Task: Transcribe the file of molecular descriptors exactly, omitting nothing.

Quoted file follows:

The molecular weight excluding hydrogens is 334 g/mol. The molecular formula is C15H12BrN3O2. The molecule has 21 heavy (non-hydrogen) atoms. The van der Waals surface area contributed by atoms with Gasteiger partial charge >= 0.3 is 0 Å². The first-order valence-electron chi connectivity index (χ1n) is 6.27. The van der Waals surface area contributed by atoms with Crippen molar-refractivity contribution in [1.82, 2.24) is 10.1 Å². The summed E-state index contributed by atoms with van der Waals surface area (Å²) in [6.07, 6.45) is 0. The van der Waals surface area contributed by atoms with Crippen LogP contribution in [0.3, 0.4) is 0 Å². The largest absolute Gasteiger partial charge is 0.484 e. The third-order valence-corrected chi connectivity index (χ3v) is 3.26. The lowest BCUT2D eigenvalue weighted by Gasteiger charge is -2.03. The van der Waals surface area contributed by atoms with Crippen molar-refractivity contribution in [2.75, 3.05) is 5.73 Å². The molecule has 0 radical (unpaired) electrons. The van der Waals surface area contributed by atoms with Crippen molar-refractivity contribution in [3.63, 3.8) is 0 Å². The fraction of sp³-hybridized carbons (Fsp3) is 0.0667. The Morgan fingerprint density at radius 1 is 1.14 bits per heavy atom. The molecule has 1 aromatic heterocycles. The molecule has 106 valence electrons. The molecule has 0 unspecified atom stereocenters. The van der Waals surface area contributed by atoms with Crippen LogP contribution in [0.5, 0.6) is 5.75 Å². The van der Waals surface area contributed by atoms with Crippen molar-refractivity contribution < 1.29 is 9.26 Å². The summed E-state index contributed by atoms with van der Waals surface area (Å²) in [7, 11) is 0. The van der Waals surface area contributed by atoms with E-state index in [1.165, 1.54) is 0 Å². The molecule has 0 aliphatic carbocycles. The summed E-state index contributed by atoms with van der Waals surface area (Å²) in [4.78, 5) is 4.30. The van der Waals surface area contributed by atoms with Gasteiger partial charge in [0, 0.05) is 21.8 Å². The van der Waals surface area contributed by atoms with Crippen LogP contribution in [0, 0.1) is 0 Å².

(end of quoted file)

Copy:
The molecular weight excluding hydrogens is 334 g/mol. The molecular formula is C15H12BrN3O2. The molecule has 21 heavy (non-hydrogen) atoms. The van der Waals surface area contributed by atoms with Gasteiger partial charge >= 0.3 is 0 Å². The first-order valence-electron chi connectivity index (χ1n) is 6.27. The van der Waals surface area contributed by atoms with Crippen molar-refractivity contribution in [1.82, 2.24) is 10.1 Å². The summed E-state index contributed by atoms with van der Waals surface area (Å²) in [6.07, 6.45) is 0. The van der Waals surface area contributed by atoms with Crippen LogP contribution in [0.3, 0.4) is 0 Å². The largest absolute Gasteiger partial charge is 0.484 e. The third-order valence-corrected chi connectivity index (χ3v) is 3.26. The lowest BCUT2D eigenvalue weighted by Gasteiger charge is -2.03. The van der Waals surface area contributed by atoms with Crippen molar-refractivity contribution in [2.75, 3.05) is 5.73 Å². The molecule has 0 radical (unpaired) electrons. The van der Waals surface area contributed by atoms with Crippen molar-refractivity contribution in [3.63, 3.8) is 0 Å². The fraction of sp³-hybridized carbons (Fsp3) is 0.0667. The Morgan fingerprint density at radius 1 is 1.14 bits per heavy atom. The molecule has 1 aromatic heterocycles. The molecule has 106 valence electrons. The molecule has 0 unspecified atom stereocenters. The van der Waals surface area contributed by atoms with Crippen LogP contribution in [0.5, 0.6) is 5.75 Å². The van der Waals surface area contributed by atoms with Crippen molar-refractivity contribution < 1.29 is 9.26 Å². The summed E-state index contributed by atoms with van der Waals surface area (Å²) in [7, 11) is 0. The van der Waals surface area contributed by atoms with E-state index in [1.165, 1.54) is 0 Å². The molecule has 0 aliphatic carbocycles. The summed E-state index contributed by atoms with van der Waals surface area (Å²) in [4.78, 5) is 4.30. The van der Waals surface area contributed by atoms with Gasteiger partial charge in [0, 0.05) is 21.8 Å². The van der Waals surface area contributed by atoms with Crippen LogP contribution in [0, 0.1) is 0 Å².